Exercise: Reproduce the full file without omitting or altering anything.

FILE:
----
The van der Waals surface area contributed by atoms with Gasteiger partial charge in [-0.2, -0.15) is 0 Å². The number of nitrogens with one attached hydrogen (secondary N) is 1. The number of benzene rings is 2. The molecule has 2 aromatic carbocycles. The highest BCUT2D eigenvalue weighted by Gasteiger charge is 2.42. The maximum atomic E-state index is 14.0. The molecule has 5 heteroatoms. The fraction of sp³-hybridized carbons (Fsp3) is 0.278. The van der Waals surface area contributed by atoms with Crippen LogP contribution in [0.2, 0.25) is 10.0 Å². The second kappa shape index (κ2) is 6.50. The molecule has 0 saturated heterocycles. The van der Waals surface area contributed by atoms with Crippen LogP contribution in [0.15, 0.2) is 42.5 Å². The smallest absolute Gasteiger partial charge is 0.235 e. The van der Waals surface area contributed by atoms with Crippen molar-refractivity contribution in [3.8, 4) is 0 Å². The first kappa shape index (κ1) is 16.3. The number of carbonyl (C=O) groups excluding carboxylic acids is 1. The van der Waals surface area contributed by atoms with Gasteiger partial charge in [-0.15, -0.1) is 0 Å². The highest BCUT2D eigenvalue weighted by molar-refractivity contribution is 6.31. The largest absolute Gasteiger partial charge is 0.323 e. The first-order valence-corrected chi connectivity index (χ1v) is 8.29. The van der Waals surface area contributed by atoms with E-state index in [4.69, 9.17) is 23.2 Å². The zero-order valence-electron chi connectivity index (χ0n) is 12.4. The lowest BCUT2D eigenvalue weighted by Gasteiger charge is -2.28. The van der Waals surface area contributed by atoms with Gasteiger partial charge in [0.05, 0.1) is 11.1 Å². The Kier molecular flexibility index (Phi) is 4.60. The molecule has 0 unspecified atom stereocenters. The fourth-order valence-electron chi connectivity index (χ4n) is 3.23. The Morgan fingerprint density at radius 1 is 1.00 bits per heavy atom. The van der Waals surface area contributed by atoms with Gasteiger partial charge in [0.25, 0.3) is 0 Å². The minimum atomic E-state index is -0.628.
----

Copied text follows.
The van der Waals surface area contributed by atoms with Gasteiger partial charge in [-0.2, -0.15) is 0 Å². The number of nitrogens with one attached hydrogen (secondary N) is 1. The number of benzene rings is 2. The molecule has 2 aromatic carbocycles. The highest BCUT2D eigenvalue weighted by Gasteiger charge is 2.42. The maximum atomic E-state index is 14.0. The molecule has 5 heteroatoms. The fraction of sp³-hybridized carbons (Fsp3) is 0.278. The van der Waals surface area contributed by atoms with Crippen LogP contribution in [0.2, 0.25) is 10.0 Å². The second kappa shape index (κ2) is 6.50. The molecule has 0 saturated heterocycles. The van der Waals surface area contributed by atoms with Crippen LogP contribution in [0.15, 0.2) is 42.5 Å². The smallest absolute Gasteiger partial charge is 0.235 e. The van der Waals surface area contributed by atoms with Crippen molar-refractivity contribution in [3.8, 4) is 0 Å². The first kappa shape index (κ1) is 16.3. The number of carbonyl (C=O) groups excluding carboxylic acids is 1. The van der Waals surface area contributed by atoms with Gasteiger partial charge in [-0.15, -0.1) is 0 Å². The highest BCUT2D eigenvalue weighted by molar-refractivity contribution is 6.31. The largest absolute Gasteiger partial charge is 0.323 e. The first-order valence-corrected chi connectivity index (χ1v) is 8.29. The van der Waals surface area contributed by atoms with E-state index in [4.69, 9.17) is 23.2 Å². The zero-order valence-electron chi connectivity index (χ0n) is 12.4. The lowest BCUT2D eigenvalue weighted by Gasteiger charge is -2.28. The van der Waals surface area contributed by atoms with Gasteiger partial charge in [0.05, 0.1) is 11.1 Å². The Kier molecular flexibility index (Phi) is 4.60. The molecule has 0 unspecified atom stereocenters. The fourth-order valence-electron chi connectivity index (χ4n) is 3.23. The Morgan fingerprint density at radius 1 is 1.00 bits per heavy atom. The van der Waals surface area contributed by atoms with Gasteiger partial charge in [0.25, 0.3) is 0 Å². The minimum atomic E-state index is -0.628.